On the left flank, the attack of the 49th Brigade was launched by 2nd Royal Irish Regiment and 7/8th Royal Irish Fusiliers. They quickly crossed the 200 yards of no-man's-land and reached the enemy frontline just as the barrage lifted. Resistance above ground was minimal, and storming parties began the task of flushing the Germans from the tunnel with Mills bombs and bayonets.
Once the tunnel was secure, sappers, acting on information obtained by 7th Leinster Regiment's intelligence officer, cut the leads connecting the demolition charges. Supporting companies then pressed on to capture Tunnel Support Trench, while Divisional support units rapidly wired and made secure the new defensive front in anticipation of German counterattacks.
Only on the extreme left flank did 49th Brigade encounter any serious opposition. In this sector, Company "B" of the 7/8th Royal Irish Fusiliers suffered heavy losses inflicted by concentrated machine-gun fire from Mebus Flora. Nearly one hour elapsed before resistance from this strong point could be overcome.
'C' Company, 2nd Battalion, Royal Dublin Fusiliers
In the centre, 10th and 2nd Royal Dublin Fusiliers headed the attack of the 48th Brigade. The advance here was so rapid that the Irish found many Germans still wearing gas masks and unable to fight. Two more Mebus, Juno and Minerva, were stormed and many more prisoners taken, particularly by 10th Dublin Fusiliers which captured 170 Germans.
Leading the attack on the right flank was 6th Connaught Rangers and 1st Royal Munster Fusiliers, both of which belonged to the 47th "Irish Brigade".
After capturing their assigned section of Tunnel Trench, two companies of Rangers pressed forward to assault the strong points known as Mars and Jove. The Division had learned from the disastrous frontal attack made at Langemarck, and so the Rangers worked around to the rear before pressing home with the bayonet.
Unfortunately, 3rd Division had failed in its attempt to capture the trench network immediately to the right of 16th Division, and the flank of the Connaught Rangers was thus exposed to a savage counterattack. The Rangers ferociously engaged the Germans and used captured "potato masher" grenades brought up from the tunnel to great effect. Eventually, overwhelming numbers began to tell, and "A" Company was forced to yield Jove and fall back upon "B" Company, which was holding Mars.
These two isolated companies doggedly held their ground for several hours. The situation only improved when the Divisional pioneer battalion, the 11th Hampshire Regiment, dug a communication trench across the fire-swept no-man's-land, thereby allowing the support companies of the Rangers to come to the aid of their comrades. The front was finally stabilised three days later when 7th Leinster Regiment recaptured and consolidated Jove and successfully assaulted the untaken section of Tunnel Trench.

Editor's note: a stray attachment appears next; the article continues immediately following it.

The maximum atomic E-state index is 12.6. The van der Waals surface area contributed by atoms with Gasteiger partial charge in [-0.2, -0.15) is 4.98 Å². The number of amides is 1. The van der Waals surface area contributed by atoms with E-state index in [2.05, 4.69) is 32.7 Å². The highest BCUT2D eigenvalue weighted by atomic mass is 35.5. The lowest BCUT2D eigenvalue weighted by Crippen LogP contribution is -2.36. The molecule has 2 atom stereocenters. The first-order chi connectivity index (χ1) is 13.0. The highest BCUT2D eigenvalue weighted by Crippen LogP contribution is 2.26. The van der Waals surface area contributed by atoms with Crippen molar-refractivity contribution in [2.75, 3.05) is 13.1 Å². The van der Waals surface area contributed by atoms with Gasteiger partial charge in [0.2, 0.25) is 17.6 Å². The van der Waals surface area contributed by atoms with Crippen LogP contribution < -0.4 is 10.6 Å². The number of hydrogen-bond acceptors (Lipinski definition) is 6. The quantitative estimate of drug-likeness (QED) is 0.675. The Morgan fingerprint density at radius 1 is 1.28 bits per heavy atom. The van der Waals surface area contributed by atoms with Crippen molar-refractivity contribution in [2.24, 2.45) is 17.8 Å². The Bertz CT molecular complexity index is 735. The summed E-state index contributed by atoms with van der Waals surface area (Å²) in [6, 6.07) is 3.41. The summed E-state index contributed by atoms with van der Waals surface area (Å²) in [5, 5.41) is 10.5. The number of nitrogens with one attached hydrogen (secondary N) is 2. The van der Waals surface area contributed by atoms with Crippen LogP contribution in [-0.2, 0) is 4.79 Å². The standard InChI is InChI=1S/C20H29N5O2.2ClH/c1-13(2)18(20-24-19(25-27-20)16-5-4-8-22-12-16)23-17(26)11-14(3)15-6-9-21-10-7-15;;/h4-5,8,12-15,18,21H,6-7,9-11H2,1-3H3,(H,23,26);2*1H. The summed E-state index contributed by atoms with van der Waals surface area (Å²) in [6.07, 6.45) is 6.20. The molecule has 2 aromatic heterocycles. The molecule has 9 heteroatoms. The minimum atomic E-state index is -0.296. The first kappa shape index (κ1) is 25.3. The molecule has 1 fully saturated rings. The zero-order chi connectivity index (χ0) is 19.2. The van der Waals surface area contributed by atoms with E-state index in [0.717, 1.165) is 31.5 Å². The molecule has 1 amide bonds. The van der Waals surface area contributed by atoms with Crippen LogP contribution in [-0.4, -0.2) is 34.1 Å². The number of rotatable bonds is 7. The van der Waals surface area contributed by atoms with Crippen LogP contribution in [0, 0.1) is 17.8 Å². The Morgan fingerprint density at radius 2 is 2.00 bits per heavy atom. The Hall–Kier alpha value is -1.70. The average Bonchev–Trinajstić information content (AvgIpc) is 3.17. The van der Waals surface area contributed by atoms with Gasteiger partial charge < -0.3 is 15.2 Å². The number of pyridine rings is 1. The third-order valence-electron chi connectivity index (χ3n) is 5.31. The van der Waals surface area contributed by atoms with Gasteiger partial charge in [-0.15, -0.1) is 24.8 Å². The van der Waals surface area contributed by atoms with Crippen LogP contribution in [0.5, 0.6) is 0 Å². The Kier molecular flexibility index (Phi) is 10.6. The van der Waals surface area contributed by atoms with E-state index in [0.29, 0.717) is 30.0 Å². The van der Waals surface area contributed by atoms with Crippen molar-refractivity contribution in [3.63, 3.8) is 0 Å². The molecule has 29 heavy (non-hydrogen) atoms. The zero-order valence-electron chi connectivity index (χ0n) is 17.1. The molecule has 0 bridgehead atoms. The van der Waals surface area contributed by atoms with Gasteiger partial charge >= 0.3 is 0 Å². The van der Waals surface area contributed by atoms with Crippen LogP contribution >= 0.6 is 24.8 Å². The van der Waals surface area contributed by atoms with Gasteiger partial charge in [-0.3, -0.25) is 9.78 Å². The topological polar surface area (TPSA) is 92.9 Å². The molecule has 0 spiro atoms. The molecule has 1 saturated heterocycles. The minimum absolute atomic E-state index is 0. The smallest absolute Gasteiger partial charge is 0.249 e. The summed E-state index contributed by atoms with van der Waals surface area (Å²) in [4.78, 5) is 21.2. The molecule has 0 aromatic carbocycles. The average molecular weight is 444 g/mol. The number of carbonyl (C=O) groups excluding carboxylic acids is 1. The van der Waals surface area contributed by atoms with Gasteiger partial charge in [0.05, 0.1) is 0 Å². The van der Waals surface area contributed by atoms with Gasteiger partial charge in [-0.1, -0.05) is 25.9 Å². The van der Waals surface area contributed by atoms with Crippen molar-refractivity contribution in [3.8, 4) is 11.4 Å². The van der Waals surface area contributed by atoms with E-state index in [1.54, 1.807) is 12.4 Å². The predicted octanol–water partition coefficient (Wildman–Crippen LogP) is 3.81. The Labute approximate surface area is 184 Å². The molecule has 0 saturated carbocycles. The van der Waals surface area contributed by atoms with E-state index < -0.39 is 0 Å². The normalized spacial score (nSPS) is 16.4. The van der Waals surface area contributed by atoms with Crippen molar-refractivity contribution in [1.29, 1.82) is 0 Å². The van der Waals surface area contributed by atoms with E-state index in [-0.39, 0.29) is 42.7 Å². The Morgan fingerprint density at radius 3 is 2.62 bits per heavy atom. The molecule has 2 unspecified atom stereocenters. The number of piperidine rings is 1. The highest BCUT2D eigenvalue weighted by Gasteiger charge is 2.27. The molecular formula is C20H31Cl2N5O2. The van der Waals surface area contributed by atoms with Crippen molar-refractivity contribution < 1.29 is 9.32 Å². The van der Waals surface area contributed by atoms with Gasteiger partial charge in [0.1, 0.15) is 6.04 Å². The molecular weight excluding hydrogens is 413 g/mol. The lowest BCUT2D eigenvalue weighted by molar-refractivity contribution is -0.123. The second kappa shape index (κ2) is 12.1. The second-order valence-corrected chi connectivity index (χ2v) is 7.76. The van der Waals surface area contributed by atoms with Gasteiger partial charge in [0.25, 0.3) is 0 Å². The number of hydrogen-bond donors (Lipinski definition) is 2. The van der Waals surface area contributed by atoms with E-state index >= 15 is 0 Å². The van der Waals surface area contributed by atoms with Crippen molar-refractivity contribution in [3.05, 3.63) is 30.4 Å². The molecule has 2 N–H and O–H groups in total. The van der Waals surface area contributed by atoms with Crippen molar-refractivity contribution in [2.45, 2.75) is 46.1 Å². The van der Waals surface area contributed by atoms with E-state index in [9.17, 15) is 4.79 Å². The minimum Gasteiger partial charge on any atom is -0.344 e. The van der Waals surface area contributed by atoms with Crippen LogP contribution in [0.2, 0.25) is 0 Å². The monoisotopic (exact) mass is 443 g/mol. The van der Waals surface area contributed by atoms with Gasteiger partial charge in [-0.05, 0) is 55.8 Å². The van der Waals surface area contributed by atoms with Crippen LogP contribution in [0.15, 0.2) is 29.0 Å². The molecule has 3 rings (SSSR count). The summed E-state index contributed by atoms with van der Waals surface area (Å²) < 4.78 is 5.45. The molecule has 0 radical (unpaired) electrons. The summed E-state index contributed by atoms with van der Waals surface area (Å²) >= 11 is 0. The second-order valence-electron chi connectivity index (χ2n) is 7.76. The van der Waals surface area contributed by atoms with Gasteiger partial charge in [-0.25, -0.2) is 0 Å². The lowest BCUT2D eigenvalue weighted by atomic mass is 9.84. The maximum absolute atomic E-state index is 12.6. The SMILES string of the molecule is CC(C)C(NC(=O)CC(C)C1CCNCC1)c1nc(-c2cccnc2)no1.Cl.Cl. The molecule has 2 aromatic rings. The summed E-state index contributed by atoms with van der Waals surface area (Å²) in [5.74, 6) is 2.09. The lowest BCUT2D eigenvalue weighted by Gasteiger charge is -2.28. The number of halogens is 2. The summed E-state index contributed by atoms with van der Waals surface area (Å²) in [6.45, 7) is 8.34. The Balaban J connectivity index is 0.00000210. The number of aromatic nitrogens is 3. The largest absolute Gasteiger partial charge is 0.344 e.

On the first day of the Battle of Cambrai, General Byng's eight attacking Divisions achieved complete surprise and pierced the Hindenburg Line, driving the Germans back four miles toward Cambrai itself. Having captured 8,000 prisoners and 100 guns for the loss of only 5,000 British casualties, it was small wonder that church bells were sounded in celebration in Britain for the first time during the war.
|Courtesy of Photos of The Great War
The devastated town of Cambrai, in a 1919 photo.
Unfortunately, Byng lacked sufficient reserves to exploit, or consolidate his success, and German counter-attacks, launched by some 20 Divisions, recovered most of the lost ground. Although the battle ultimately ended in failure for the British, the willingness to employ new weaponry and tactics at Cambrai and during the diversionary assault upon Tunnel Trench, pointed the way to the final victory in 1918.
Although the capture of Tunnel Trench contributed greatly to the early success at Cambrai, it proved costly as 6th Corps had suffered 805 casualties. Most of these occurred close to Jove Mebus, where the Connaught Rangers had engaged the enemy in hand-to-hand combat.
Perhaps an idea of the ferocious nature of this form of trench warfare can be gleaned from Father William Doyle, chaplain of the 8th Dublin Fusiliers, who had once remarked, "We should have had more prisoners, only a hot-blooded Irishman is a dangerous customer when he gets behind a bayonet and wants to let daylight through everybody."
Denman,Terence "Ireland's Unknown Soldiers: The 16th (Irish) Division in the Great War, 1914-1918", Irish Academic Press, 1992
Doyle, Arthure Conan "The British Campaign in France and Flanders vol.4: 1917", Hodder and Stoughton, London, 1919
Johnstone, Tom "Orange, Green and Khaki: The Story of the Irish Regiments in the Great War, 1914-18", Gill and MacMillan Ltd, Dublin, 1992